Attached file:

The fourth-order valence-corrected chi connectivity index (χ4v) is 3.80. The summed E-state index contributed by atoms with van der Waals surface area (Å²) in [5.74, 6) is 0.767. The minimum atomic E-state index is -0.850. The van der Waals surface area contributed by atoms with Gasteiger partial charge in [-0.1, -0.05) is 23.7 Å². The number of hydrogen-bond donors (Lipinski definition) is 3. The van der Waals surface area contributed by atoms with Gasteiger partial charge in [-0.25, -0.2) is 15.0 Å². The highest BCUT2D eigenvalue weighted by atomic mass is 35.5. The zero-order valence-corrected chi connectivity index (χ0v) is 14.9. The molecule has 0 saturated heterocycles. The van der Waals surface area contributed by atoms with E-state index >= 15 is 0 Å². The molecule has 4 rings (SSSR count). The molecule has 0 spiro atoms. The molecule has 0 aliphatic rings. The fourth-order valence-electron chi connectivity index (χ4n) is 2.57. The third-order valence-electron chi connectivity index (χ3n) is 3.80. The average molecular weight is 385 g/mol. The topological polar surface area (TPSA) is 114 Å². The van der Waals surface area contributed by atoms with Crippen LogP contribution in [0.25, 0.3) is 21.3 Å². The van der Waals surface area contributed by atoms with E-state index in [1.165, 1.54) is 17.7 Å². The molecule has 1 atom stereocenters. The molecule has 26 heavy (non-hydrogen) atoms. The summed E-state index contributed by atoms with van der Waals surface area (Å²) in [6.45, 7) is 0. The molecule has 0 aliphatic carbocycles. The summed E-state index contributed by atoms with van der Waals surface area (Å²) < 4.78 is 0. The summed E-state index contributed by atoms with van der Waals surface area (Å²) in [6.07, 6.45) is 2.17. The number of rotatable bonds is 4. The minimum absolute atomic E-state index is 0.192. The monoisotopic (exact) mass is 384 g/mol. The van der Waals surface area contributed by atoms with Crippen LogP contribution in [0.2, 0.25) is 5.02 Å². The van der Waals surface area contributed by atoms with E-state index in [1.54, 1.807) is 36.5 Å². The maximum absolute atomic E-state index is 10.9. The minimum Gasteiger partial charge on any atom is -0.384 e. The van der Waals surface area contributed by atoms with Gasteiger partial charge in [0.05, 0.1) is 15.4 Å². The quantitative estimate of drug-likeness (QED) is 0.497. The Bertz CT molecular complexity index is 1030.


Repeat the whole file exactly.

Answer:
The fourth-order valence-corrected chi connectivity index (χ4v) is 3.80. The summed E-state index contributed by atoms with van der Waals surface area (Å²) in [5.74, 6) is 0.767. The minimum atomic E-state index is -0.850. The van der Waals surface area contributed by atoms with Gasteiger partial charge in [-0.1, -0.05) is 23.7 Å². The number of hydrogen-bond donors (Lipinski definition) is 3. The van der Waals surface area contributed by atoms with Gasteiger partial charge in [-0.25, -0.2) is 15.0 Å². The highest BCUT2D eigenvalue weighted by atomic mass is 35.5. The zero-order valence-corrected chi connectivity index (χ0v) is 14.9. The molecule has 0 saturated heterocycles. The van der Waals surface area contributed by atoms with E-state index >= 15 is 0 Å². The molecule has 4 rings (SSSR count). The molecule has 0 spiro atoms. The molecule has 0 aliphatic rings. The fourth-order valence-electron chi connectivity index (χ4n) is 2.57. The third-order valence-electron chi connectivity index (χ3n) is 3.80. The average molecular weight is 385 g/mol. The topological polar surface area (TPSA) is 114 Å². The van der Waals surface area contributed by atoms with Crippen LogP contribution in [0.25, 0.3) is 21.3 Å². The van der Waals surface area contributed by atoms with E-state index in [1.165, 1.54) is 17.7 Å². The molecule has 1 atom stereocenters. The molecule has 26 heavy (non-hydrogen) atoms. The summed E-state index contributed by atoms with van der Waals surface area (Å²) in [6.45, 7) is 0. The molecule has 0 aliphatic carbocycles. The summed E-state index contributed by atoms with van der Waals surface area (Å²) < 4.78 is 0. The summed E-state index contributed by atoms with van der Waals surface area (Å²) in [6.07, 6.45) is 2.17. The number of rotatable bonds is 4. The minimum absolute atomic E-state index is 0.192. The monoisotopic (exact) mass is 384 g/mol. The van der Waals surface area contributed by atoms with Crippen LogP contribution in [0.2, 0.25) is 5.02 Å². The van der Waals surface area contributed by atoms with E-state index in [1.54, 1.807) is 36.5 Å². The maximum absolute atomic E-state index is 10.9. The minimum Gasteiger partial charge on any atom is -0.384 e. The van der Waals surface area contributed by atoms with Gasteiger partial charge in [0.05, 0.1) is 15.4 Å². The quantitative estimate of drug-likeness (QED) is 0.497. The Bertz CT molecular complexity index is 1030.